Basically, there is a simply 30% rule – electric heating is 30% less efficient to heat the same space as radiators, but warm water UFH is 30% more efficient than radiators, because it heats by using the radiant component and can run at a much lower flow temperature than a radiator-led system.
While radiators typically run at between 65-70°C, UFH is limited to a maximum of 50°C (or lower) so, when used with a low-temperature heat source such as a heat pump, can achieve flow temperatures as low as 35°C, enabling the heat pump to operate at its most efficient.
To maximise these efficiencies, however, it’s important to make sure you design the whole system to be as efficient as possible. That means tightening up the pipe spacing for low-temperature systems.
A high-temperature heating system, such as a boiler, can have wider pipe spacings because the pipes emit a lot of heat but, for low-temperature systems, the pipes need to be closer together. Twenty years ago, the standard was 250mm spacing in a screed floor, with the homes insulated to the typical standards of the time.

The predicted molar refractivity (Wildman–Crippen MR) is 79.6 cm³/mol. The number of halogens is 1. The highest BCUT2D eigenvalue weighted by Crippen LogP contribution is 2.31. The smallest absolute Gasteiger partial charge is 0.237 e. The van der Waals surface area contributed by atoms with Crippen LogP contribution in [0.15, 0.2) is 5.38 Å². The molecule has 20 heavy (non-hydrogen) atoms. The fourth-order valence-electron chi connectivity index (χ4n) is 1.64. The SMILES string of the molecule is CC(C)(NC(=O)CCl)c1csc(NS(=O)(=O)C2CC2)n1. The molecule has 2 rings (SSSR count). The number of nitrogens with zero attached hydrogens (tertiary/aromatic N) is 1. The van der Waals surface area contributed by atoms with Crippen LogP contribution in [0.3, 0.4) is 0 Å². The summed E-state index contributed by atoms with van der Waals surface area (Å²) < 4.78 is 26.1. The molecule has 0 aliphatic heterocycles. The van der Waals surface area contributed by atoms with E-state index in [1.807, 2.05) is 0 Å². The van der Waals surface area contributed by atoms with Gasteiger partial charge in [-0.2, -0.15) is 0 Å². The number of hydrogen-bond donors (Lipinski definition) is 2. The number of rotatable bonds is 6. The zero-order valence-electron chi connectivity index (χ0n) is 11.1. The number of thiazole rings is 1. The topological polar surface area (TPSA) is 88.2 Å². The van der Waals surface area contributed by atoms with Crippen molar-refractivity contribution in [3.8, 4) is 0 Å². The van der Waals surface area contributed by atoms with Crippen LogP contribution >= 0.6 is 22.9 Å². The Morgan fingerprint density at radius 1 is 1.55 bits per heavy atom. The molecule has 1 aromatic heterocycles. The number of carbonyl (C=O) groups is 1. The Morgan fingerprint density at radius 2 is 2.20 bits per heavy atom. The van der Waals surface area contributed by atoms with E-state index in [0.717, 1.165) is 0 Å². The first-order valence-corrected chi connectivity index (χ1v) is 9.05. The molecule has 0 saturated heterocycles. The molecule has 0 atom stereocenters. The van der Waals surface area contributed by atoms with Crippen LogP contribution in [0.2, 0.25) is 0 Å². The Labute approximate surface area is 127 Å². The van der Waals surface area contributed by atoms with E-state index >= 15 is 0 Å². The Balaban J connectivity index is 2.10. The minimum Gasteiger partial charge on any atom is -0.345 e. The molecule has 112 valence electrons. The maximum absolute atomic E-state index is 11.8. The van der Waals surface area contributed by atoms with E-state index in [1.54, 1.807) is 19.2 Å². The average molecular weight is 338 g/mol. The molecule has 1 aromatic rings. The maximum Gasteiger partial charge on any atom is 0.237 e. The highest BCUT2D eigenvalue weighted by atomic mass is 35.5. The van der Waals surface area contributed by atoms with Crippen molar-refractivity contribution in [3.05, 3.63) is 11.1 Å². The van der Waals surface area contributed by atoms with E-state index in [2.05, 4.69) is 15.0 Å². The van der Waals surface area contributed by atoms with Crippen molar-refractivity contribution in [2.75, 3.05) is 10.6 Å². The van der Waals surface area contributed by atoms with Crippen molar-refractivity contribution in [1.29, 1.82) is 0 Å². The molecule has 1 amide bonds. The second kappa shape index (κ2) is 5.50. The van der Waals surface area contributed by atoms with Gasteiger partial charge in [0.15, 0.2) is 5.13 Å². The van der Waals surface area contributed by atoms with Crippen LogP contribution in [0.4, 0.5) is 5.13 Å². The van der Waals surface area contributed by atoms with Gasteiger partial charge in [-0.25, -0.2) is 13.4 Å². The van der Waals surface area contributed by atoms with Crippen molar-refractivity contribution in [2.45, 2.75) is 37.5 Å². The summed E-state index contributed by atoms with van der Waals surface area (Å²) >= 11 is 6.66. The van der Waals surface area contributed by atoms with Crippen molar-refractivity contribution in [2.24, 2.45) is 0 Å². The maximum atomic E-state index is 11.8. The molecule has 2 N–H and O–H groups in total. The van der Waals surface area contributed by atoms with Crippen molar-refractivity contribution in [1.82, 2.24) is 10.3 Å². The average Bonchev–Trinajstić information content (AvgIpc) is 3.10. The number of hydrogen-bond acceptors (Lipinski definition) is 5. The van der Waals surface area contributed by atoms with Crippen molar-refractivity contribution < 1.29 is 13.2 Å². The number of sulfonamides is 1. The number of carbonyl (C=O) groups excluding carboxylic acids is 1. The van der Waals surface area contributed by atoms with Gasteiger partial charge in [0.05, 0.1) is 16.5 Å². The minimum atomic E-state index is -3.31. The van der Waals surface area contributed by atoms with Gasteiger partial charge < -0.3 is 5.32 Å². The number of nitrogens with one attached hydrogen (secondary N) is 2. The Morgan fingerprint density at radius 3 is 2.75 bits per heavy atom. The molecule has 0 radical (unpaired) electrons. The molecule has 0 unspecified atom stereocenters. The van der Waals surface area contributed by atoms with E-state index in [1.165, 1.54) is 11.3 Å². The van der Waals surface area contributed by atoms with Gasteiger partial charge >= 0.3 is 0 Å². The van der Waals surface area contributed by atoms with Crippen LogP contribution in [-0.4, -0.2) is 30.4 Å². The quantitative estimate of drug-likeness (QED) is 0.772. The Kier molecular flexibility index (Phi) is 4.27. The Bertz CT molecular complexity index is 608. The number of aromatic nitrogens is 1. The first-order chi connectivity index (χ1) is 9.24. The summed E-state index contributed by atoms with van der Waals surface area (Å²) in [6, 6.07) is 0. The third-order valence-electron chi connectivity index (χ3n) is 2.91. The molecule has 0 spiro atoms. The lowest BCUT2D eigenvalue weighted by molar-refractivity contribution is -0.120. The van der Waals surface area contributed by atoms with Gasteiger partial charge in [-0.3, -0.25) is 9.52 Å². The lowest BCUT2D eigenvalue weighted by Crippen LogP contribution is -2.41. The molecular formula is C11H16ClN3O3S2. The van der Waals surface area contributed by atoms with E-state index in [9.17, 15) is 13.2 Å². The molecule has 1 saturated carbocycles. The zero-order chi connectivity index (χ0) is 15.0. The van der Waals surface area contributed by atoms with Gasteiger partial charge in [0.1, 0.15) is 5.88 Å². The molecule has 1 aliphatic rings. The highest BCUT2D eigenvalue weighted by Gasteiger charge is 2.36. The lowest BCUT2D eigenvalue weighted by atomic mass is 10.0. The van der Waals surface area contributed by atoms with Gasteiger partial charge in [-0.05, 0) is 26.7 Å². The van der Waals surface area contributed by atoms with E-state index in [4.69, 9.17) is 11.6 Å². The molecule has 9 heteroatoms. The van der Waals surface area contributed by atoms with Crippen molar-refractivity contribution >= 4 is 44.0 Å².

These days, despite better insulation levels, and because heating systems now run at much lower temperatures, we would usually recommend 150mm pipe spacings in a screed system, or less. Pipe spacing isn’t simple though, it needs to be calculated by proper design. Just chucking pipe in as close as possible is no different to the lazy practice of fitting a larger radiator or up-sizing a boiler because ‘no one ever complained of being too hot’.